Saturday, March 20, 2021

Moving Day...

Posts for Chocolate For Your Brain will continue over on the Catholic Channel of Patheos at Chocolate For Your Brain!  I started this week and am still learning the ropes of adding photos and proper posting.  It's going to be a learning process. 

So it's a renewal of my blog but with some new bells and whistles.   
Welcome to the Renaissance of my writing...I hope.    

Sunday, March 14, 2021

What if God Measures Us By How We Measure?

 It is a terrifying thought, and my brain plays little games, like when we die, God shows us all the ways in which we were harmed by sin, by others sins, that we are given one more opportunity to be merciful and forgiving as He is, and that allotment we allow, we use towards those who hurt us, is then used as a weight against the ways in which we've hurt others.  That puts it in stark contrast, and reminds us, we need more mercy than we've ever given.  

It would be frightening except that God by His very nature is more merciful and loving than we could ever imagine.  That we struggle to approximate His mercy and love and fail so regularly is a discouraging reality.   The through my fault, my fault, my most grievous fault line of the prayers always feels like a fissure of the soul, revealing how much we don't do what we ought, how much we do what we should not. With covid, these days I know I struggle with paying attention prayer, in mass, watching television, listening to conversations. It's as if my ears, heart and brain are simply tired of giving anyone the full attention required, and doing so requires tremendous effort. I don't want to give the time I must, I should, I ought.  I do, but it always requires wilfulness where it used to be easy. 

To complain would show a callow nature, and yet, I know that shallowness is somehow attractive because it seems to require less effort.  It doesn't, because the less effort satisfies less with each time it's tried.  Yet, it promises an ease that cannot be acquired. It's been a year and many of us feel shallow, drained and thin of spirit, and want that promised fullness brimming over that used to come so easily. 

I suspect it is the problem with Zoom, with online instruction, with many of modern relationships. They can't convey the intangible, so the experience itself becomes ephemeral.  Friendships in real life and online, with the living, and those we cannot see, most especially God,  require we seek it, even when we do not feel it.  It's a recognition that the gulf is always on our side.  

Asking the God who sees through attempts to appear holy that aren't, and through efforts that appear fruitless but are full, to pour into us grace beyond anything we deserve, and reveal via scripture, via beauty, via truth and via the sacraments, the so much more we could be, and the so much more He offers.  Where we see water, He makes wine. Where we only have a few loaves and fishes, He feeds the 5000.  It's always there, the bigger reality below the surface of the world.

Life and sin and struggles and distractions can obscure our dim vision.  We're reminded of all the blessings of the moment when we encounter another, for whom the struggles seem to us, even greater than our own, such that we feel embarrassed we ever felt anything about our own.  Praying for others, offering what we struggle with, for them, is an attempt to measure the way God measures, which is to say, with generosity, with what is needed, beyond what is asked.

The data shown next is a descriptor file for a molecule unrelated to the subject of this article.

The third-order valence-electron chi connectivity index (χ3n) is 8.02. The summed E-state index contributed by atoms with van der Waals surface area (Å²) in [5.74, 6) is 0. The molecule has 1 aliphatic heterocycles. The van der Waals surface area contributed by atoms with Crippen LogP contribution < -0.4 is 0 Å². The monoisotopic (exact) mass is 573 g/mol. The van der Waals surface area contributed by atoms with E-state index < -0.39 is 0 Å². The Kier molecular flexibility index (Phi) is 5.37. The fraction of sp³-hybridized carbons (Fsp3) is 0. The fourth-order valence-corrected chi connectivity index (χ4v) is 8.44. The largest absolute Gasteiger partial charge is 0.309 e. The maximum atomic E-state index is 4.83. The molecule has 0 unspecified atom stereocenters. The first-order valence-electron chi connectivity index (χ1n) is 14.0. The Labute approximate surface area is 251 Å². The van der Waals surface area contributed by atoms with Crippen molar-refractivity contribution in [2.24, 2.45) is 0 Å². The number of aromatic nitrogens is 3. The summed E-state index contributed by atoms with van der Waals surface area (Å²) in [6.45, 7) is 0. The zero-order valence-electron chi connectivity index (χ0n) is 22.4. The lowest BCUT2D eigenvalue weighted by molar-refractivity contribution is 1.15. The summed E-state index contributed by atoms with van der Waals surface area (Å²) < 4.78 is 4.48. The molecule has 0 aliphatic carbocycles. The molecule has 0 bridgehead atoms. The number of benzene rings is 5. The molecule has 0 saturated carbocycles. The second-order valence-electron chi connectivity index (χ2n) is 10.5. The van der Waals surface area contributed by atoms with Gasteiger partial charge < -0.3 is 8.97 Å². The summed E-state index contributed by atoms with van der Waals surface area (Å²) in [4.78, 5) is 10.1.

If we want to love as God loves, we need to stop measuring it out in teaspoons, and pour out the biggest buckets of prayers we can find onto Heaven, expecting to be drenched in graces as a consequence.   

Thursday, March 11, 2021

Small Success Thursday

We're half way through Lent. I realized, I haven't quite managed to find a rthymn to my devotions or my prayer life. It has remained organic and impulsive and not entirely focused. This is not a confession of a bad Lent, only a reality of how this Lent has thus far progressed.  

1) So today, I recommitted to my Lent.   

Things were hard, but less so, because that's how grace works.  It makes it possible to do what we cannot do without it.  This alone counts as a success, and not  a small one, because it was a reminder to begin again.   

2) In adoration, I recognized I've overtaxed myself in every place of living, and Lent reminded me, I needed to give up trying to do everything, to give up trying to please everyone, and do whatever it was that needed doing, not for approval or success, but out of love.  It sounds corny, but I'd struggled with this past year of obligation, which robbed the ordinary of its joy.  There were and are a thousand reasons for counting blessings because of this year, but I'd grown tired of looking, tired of counting, and begun counting the wrong things. 

Recognizing I'd overdone, was the first step of recovery. Lent would begin again on this, March 11th, with the goal of more surrender each day.   

3) Today, we celebrated as my son turned 17. It's hard to believe 17 years have passed since the year the Red Soxs won their first world series, the Return of the King came out and won best picture and John became part of our lives.  We're so happy he is.   


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